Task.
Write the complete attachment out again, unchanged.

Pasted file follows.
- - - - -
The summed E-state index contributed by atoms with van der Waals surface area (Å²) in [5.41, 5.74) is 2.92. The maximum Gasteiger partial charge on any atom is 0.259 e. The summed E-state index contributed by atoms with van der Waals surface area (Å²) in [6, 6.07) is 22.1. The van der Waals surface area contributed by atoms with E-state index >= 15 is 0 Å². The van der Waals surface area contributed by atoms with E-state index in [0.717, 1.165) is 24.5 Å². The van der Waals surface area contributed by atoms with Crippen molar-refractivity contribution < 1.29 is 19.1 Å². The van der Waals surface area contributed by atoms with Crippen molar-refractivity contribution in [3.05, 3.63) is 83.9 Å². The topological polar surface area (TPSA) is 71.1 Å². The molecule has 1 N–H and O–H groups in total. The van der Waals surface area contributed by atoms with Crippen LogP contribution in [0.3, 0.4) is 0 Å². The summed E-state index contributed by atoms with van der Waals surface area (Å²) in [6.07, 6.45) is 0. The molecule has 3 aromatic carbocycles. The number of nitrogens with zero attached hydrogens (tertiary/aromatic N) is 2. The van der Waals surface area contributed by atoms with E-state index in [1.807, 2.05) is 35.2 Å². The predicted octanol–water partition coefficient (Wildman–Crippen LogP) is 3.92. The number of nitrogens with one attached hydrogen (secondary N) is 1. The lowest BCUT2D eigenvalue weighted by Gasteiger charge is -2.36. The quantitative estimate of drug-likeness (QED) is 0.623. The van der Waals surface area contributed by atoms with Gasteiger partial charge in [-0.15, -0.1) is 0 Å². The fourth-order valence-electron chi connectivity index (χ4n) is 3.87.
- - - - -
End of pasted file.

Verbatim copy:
The summed E-state index contributed by atoms with van der Waals surface area (Å²) in [5.41, 5.74) is 2.92. The maximum Gasteiger partial charge on any atom is 0.259 e. The summed E-state index contributed by atoms with van der Waals surface area (Å²) in [6, 6.07) is 22.1. The van der Waals surface area contributed by atoms with E-state index >= 15 is 0 Å². The van der Waals surface area contributed by atoms with E-state index in [0.717, 1.165) is 24.5 Å². The van der Waals surface area contributed by atoms with Crippen molar-refractivity contribution < 1.29 is 19.1 Å². The van der Waals surface area contributed by atoms with Crippen molar-refractivity contribution in [3.05, 3.63) is 83.9 Å². The topological polar surface area (TPSA) is 71.1 Å². The molecule has 1 N–H and O–H groups in total. The van der Waals surface area contributed by atoms with Crippen LogP contribution in [0.3, 0.4) is 0 Å². The summed E-state index contributed by atoms with van der Waals surface area (Å²) in [6.07, 6.45) is 0. The molecule has 3 aromatic carbocycles. The number of nitrogens with zero attached hydrogens (tertiary/aromatic N) is 2. The van der Waals surface area contributed by atoms with E-state index in [1.807, 2.05) is 35.2 Å². The predicted octanol–water partition coefficient (Wildman–Crippen LogP) is 3.92. The number of nitrogens with one attached hydrogen (secondary N) is 1. The lowest BCUT2D eigenvalue weighted by Gasteiger charge is -2.36. The quantitative estimate of drug-likeness (QED) is 0.623. The van der Waals surface area contributed by atoms with Gasteiger partial charge in [-0.15, -0.1) is 0 Å². The fourth-order valence-electron chi connectivity index (χ4n) is 3.87.